U of T ranks no. 1 in research

For the fourth consecutive year, Research Infosource Inc. ranked the University of Toronto asthe best Canadian Research University.
Research Infosource is a consulting firm that provides information for organizations related to science, technology and innovation. It ranks universities based on three categories: firstly, the amount and quality of exterior funding the university attracts; secondly, the universitys ability to publish academic findings and literature; and thirdly, the impact of the universitys published research, based on citations.
U of T not only excels in these three categories, but also provides opportunities to undergraduate and graduate students to engage in research projects with faculty. UTM in particular is home to various research initiatives that strive to discover and distribute knowledge through work in institutes and labs.

One such initiative is the program on Globalization and Regional Innovation Systems (PROGRIS), co-established by UTM political science professor David Wolfe Located at the Munk Centre for International Studies at St. George, PROGRIS aims to investigate the relations between firms and institutions that promote innovation at a regional level, as well as to study how globalization affects sub-national and regional systems of government. Another UTM-based research project is the Human Communications Lab, where faculty and students examine the connections between sensory systems and how they affect perception and communication. The director of the lab, psychology professor Bruce Schneider, studies the operations of the auditory and visual systems and the way that knowledge and expectation affect memory encoding of associated stimuli.

Other than the many institutes that are established and run by UTM professors, many diverse research projects take place on campus. These projects vary from innovations in computer technology to philosophical ethics studies and biomedical research.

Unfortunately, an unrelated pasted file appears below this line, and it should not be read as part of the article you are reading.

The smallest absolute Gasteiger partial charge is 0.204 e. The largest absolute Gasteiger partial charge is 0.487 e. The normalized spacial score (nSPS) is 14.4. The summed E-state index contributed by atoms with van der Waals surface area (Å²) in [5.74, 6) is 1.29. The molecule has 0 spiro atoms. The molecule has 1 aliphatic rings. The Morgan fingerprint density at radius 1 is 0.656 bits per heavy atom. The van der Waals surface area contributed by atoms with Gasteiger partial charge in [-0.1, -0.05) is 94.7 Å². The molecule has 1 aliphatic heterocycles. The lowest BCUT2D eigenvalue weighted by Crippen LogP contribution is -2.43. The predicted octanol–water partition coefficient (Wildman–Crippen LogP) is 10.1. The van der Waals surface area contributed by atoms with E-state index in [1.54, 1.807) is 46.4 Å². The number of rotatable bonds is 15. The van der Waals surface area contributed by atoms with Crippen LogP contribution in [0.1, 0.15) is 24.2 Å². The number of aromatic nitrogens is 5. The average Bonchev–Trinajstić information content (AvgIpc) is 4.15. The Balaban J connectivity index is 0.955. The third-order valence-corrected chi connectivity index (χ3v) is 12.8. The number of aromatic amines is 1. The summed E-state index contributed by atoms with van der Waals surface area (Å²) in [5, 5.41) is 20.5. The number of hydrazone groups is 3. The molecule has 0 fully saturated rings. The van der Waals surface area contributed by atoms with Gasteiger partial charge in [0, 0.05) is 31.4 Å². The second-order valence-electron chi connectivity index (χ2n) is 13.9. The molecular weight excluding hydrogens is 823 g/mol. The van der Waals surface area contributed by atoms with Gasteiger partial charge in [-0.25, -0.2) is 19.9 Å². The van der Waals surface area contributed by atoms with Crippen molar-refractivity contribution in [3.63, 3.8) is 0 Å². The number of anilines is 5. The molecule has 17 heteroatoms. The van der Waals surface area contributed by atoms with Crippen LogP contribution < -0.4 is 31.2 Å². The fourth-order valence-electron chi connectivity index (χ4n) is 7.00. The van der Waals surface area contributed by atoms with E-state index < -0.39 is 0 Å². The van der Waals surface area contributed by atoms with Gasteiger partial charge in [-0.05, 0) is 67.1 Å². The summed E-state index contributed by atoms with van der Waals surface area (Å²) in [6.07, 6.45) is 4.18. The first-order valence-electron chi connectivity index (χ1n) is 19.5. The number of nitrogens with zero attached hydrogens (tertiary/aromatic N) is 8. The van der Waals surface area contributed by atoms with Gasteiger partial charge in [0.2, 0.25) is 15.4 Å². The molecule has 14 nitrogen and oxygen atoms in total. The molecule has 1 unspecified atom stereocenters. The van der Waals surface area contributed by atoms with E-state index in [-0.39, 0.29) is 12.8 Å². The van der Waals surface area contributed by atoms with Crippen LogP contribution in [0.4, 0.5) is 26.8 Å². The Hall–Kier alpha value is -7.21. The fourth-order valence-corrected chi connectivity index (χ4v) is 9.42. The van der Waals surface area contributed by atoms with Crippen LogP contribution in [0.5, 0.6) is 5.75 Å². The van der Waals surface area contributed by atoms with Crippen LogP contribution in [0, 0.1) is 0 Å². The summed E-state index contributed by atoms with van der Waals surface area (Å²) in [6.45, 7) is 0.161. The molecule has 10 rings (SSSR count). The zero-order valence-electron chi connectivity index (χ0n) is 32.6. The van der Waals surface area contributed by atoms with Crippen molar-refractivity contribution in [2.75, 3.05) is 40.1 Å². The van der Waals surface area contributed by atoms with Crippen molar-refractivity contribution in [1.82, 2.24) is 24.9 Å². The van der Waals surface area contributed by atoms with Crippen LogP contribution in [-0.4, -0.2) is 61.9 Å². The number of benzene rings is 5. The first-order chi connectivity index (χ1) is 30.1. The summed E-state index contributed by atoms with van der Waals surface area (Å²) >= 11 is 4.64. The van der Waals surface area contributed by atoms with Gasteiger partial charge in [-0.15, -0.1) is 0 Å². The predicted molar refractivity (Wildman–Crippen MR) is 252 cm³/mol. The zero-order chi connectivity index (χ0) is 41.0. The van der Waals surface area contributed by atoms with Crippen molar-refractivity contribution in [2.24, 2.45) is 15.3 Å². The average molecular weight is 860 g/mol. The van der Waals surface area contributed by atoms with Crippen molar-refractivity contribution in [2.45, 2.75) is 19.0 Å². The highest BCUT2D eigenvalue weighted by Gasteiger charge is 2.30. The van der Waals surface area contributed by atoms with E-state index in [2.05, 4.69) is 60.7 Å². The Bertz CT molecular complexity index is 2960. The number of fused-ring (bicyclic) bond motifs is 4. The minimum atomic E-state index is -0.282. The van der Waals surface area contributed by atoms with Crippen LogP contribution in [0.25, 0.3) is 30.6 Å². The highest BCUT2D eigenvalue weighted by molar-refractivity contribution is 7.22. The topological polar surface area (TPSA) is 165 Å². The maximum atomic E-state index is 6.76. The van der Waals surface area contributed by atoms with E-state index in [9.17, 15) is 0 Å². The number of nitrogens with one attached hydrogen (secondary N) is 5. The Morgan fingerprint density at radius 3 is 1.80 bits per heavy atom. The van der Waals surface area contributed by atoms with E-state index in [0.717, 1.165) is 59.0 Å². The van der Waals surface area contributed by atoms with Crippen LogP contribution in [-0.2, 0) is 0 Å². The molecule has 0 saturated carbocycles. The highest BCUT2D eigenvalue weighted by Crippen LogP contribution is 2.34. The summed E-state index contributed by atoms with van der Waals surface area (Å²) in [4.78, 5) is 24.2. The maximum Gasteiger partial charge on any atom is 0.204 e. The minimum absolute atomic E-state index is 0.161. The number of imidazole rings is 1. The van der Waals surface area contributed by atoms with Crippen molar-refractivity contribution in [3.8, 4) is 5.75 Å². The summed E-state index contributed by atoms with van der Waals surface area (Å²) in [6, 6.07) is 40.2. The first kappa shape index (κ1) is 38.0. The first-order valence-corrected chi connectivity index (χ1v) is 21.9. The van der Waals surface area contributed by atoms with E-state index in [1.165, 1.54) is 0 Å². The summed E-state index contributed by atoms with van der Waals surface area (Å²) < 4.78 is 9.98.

Andrew Peterson, a lecturer and faculty advisor at the Department of Mathematical and Computational Sciences at UTM, worked with a group of undergraduate students to experiment with computer processors. Peterson and his team are working to create a computer that will process information at a faster speed rather than simply run a larger number of applications.

In the natural sciences department, biology professor Marla Sokolowski conducts research on fruit flies to examine the relationship between genes and weight. She found that a single gene affects a persons tendency to gain a large amount of weight in the winter, then shed the pounds in the summer. This process is known as seasonal affective disorder. Fruit flies have a similar variation with the regards to this particular gene. Sokolowskis research aims to find treatment for weight disorders.

Professor Paul Young, vice president of research, congratulated U of T on a job well done. It is further evidence that our research is making a tangible impact on global society across the disciplines in the life sciences, physical sciences, social sciences and humanities. I extend my congratulations to the U of T research community on this brilliant showing.

UTM offers students the chance to engage in research projects through the Research Opportunity Program. Information can be found on department websites.

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